What has been your favorite gift to give? to receive?  I love to both give and recieve handmade goodness~

Hope you all are getting into the festive holiday season!


Sunday, November 13, 2011

Spinning Gold

"Spinning is the simple act of drawing out a few fibers and twisting them together to form a yarn. The process predates written history, and was first done by hand and with sticks. Spinning wheels are believed to have originated in India between 500 and 1000 A.D. By the 13th century, they were seen in Europe, and were a standard piece of equipment for those making fiber into yarn. By the 17th century they were commonly found in homes in the colonies of North America, where the production of fabric was a cottage industry. Spinning was generally seen as a woman's job. Women spun yarn at home, as well as with friends at spinning bees, where food was served and prizes might be given to the person who produced the most or best yarn."
~From the website American History

On my bucket list is learning the ancient art of spinning wonderful wool into gold...I mean yarn.  Yesterday I took the first step in marking this off of my list with a beginning spinning class taken through Astoria Fiber Arts Academy.  This class is a two-part with the first two hour session yesterday and the next two hour next Saturday.  I was so excited to start and my instructor, Shannon, did not disappoint.  She did a fabulous job of explaining all of the parts of the wheel and how the energy made from turning the wheel translates the wool roving into the final golden product, beautiful wool yarn! 

Shannon brought her own personal spinning wheel to teach on - very similar to the one in the picture above.  After going over the parts of the wheel and explaining how it all works together it was time to prepare our wool.  Shannon brought wool roving that she had dyed herself then proceeded to explain how you prepare the roving by "drafting" it - gently pulling the roving in segments to seperate the fibers and get it into the thickness that you want your finished yarn to end up. 

Once we had a bit of roving drafted, Shannon then demonstrated on the wheel how to actual spin it, then it was my turn!  The hardest part so far for me is trying to figure out my hands.  I am definately not the most coordinated person you will ever meet, so getting that down and understanding when to hold the tension and when to let the roving feed in is certainly something I will have to work on.  In the beginning, Shannon spins the wheel by hand so that the student, (me!), can work on the hand skill while not having to worry about the foot on the treadle.  I learned to sew, many years ago, on a treadle sewing machine that had belonged to my great-grandmother, and was pleasantly surprised to find that my leg and foot still held that muscle memory and hopped on that treadle like I do it every day.  Muscle memory is an incredible thing.  Hopefully someday my hands will hold that same spinning technique memory!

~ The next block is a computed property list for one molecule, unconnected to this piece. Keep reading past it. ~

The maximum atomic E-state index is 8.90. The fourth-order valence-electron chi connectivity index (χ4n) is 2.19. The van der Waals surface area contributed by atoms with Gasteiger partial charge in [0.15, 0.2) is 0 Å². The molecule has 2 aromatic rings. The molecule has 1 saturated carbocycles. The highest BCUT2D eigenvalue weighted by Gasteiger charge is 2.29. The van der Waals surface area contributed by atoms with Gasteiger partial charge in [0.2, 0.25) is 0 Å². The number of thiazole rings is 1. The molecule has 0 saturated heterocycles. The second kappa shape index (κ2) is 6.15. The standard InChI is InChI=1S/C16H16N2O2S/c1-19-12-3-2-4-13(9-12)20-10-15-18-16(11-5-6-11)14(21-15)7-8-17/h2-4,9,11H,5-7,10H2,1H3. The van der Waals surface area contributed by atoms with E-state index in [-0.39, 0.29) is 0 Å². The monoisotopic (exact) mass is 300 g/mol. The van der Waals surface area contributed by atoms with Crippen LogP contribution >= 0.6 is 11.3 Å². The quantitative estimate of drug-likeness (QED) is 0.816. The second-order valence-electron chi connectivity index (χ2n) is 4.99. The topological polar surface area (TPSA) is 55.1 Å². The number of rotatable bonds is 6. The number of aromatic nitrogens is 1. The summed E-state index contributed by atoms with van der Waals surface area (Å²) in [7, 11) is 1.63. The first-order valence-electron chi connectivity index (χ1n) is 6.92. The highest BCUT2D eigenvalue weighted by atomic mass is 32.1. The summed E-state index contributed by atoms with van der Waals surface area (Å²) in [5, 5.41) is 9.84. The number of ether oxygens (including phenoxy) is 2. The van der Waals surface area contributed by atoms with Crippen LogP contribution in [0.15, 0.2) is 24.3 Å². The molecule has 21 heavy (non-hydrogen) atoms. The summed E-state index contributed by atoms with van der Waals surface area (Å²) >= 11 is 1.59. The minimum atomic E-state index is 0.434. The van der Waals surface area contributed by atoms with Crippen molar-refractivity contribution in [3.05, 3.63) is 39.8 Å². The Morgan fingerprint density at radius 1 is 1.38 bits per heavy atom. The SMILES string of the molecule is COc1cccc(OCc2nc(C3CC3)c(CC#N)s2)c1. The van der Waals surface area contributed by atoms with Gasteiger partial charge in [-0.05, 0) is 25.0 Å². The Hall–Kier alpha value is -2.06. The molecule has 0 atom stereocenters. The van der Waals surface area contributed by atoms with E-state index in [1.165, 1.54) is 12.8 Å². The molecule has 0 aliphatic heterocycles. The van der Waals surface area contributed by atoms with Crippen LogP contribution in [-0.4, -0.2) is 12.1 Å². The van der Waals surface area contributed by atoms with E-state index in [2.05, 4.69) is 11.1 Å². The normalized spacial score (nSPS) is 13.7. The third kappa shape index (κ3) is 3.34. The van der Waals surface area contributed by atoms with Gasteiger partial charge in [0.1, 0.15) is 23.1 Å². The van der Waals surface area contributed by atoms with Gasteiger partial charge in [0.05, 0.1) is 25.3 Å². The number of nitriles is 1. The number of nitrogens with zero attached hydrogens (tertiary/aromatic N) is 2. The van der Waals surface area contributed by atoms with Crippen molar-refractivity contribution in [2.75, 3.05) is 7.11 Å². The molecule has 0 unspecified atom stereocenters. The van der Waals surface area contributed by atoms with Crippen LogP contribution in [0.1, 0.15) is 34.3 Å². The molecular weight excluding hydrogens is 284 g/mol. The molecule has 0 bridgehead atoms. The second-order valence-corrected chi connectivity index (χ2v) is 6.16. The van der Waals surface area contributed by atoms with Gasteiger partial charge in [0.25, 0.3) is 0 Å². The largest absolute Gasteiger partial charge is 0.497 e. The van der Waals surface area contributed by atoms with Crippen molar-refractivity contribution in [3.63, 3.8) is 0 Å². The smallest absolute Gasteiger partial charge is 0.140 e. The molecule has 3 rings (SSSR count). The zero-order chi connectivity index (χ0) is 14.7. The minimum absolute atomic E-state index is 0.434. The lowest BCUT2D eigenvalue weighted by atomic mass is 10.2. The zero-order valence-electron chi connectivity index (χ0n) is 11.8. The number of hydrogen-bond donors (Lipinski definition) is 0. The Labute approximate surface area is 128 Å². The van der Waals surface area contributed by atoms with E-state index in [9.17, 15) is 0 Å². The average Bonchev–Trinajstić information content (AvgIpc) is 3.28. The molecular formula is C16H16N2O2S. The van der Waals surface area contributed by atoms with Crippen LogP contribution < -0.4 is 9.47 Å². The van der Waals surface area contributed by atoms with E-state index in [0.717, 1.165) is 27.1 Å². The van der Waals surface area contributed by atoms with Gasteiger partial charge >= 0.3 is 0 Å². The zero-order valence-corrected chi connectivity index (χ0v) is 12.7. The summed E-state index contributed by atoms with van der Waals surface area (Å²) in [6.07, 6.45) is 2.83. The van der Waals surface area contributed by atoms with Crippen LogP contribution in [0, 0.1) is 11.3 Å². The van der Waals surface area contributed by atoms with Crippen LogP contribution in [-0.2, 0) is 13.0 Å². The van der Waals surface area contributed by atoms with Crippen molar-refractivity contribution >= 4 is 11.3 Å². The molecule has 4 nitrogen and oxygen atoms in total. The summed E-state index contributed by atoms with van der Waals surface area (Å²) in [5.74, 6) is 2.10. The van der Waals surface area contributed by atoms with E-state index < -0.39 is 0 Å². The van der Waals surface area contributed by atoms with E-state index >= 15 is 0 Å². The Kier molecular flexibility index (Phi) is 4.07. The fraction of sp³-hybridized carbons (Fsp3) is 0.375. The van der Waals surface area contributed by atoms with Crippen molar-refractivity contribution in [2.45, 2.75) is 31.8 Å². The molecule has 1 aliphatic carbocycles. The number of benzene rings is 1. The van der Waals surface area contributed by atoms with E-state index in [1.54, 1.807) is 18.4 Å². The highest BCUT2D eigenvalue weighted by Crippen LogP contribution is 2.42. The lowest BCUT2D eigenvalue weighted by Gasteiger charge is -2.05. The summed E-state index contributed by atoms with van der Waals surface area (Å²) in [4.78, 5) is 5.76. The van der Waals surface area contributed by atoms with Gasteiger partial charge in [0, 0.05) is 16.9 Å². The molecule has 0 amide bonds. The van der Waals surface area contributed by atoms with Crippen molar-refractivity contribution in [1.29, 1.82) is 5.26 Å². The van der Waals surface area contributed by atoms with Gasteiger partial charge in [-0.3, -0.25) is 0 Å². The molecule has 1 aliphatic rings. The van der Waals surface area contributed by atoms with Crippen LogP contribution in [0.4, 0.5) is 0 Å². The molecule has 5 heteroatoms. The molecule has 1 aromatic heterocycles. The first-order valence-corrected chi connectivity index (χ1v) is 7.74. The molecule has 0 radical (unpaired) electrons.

Our two hours went by so fast and I can hardly wait until next weeks class.  I was sent home with homework - roving that I wil get drafted to the best of my very limited ability.  Then next Saturday, that roving will be spun into a two-ply yarn!  How fun!  I can see all ready how addicting this ancient skill can become.  Anybody have a spinning wheel for sale??!
So tell me, have you been able to mark anything off of your bucket list lately?  What was it? 

Tuesday, November 01, 2011

Turn the Page...Tuesday

Happy November!  Time for Turn the Page...Tuesday hosted by Adrienne of Some of a Kind.  A time to share what you have read the last month and find out what others have been reading.  Just a will most certainly add to your long to be read list, but that's okay - we all love recommendations from other readers!

During October I read some perfectly haunting reads!
Ghost on Black MountainGhost on Black Mountain by Ann Hite

My rating: 5 of 5 stars